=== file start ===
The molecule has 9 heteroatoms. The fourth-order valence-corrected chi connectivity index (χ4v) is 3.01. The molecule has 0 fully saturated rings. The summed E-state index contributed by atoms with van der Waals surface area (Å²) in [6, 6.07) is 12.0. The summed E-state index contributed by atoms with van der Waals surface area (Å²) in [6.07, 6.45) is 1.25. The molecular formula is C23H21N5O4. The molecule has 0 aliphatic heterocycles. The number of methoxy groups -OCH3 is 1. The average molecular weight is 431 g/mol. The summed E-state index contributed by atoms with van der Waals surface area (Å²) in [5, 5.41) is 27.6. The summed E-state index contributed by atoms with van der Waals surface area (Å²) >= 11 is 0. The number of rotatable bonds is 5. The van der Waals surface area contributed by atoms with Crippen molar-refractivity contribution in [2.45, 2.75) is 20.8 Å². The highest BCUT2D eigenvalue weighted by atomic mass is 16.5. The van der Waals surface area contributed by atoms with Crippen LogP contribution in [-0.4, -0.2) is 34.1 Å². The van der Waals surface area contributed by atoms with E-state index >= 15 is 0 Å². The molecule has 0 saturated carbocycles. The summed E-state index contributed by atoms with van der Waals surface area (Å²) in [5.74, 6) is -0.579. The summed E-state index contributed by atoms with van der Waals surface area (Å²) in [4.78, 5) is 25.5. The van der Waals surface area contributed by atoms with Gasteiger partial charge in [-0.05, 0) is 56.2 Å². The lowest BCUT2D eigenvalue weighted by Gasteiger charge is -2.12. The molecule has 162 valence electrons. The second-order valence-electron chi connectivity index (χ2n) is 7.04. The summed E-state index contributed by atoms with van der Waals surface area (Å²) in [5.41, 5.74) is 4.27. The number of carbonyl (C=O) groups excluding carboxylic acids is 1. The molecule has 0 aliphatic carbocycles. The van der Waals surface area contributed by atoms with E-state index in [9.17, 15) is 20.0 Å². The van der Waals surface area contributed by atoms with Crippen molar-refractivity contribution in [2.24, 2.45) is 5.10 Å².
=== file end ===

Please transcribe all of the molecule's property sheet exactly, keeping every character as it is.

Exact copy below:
The molecule has 9 heteroatoms. The fourth-order valence-corrected chi connectivity index (χ4v) is 3.01. The molecule has 0 fully saturated rings. The summed E-state index contributed by atoms with van der Waals surface area (Å²) in [6, 6.07) is 12.0. The summed E-state index contributed by atoms with van der Waals surface area (Å²) in [6.07, 6.45) is 1.25. The molecular formula is C23H21N5O4. The molecule has 0 aliphatic heterocycles. The number of methoxy groups -OCH3 is 1. The average molecular weight is 431 g/mol. The summed E-state index contributed by atoms with van der Waals surface area (Å²) in [5, 5.41) is 27.6. The summed E-state index contributed by atoms with van der Waals surface area (Å²) >= 11 is 0. The number of rotatable bonds is 5. The van der Waals surface area contributed by atoms with Crippen molar-refractivity contribution in [2.45, 2.75) is 20.8 Å². The highest BCUT2D eigenvalue weighted by atomic mass is 16.5. The van der Waals surface area contributed by atoms with Crippen LogP contribution in [-0.4, -0.2) is 34.1 Å². The van der Waals surface area contributed by atoms with E-state index >= 15 is 0 Å². The molecule has 0 saturated carbocycles. The summed E-state index contributed by atoms with van der Waals surface area (Å²) in [5.74, 6) is -0.579. The summed E-state index contributed by atoms with van der Waals surface area (Å²) in [4.78, 5) is 25.5. The van der Waals surface area contributed by atoms with Gasteiger partial charge in [-0.05, 0) is 56.2 Å². The lowest BCUT2D eigenvalue weighted by Gasteiger charge is -2.12. The molecule has 162 valence electrons. The second-order valence-electron chi connectivity index (χ2n) is 7.04. The summed E-state index contributed by atoms with van der Waals surface area (Å²) in [5.41, 5.74) is 4.27. The number of carbonyl (C=O) groups excluding carboxylic acids is 1. The molecule has 0 aliphatic carbocycles. The van der Waals surface area contributed by atoms with E-state index in [9.17, 15) is 20.0 Å². The van der Waals surface area contributed by atoms with Crippen molar-refractivity contribution in [2.24, 2.45) is 5.10 Å².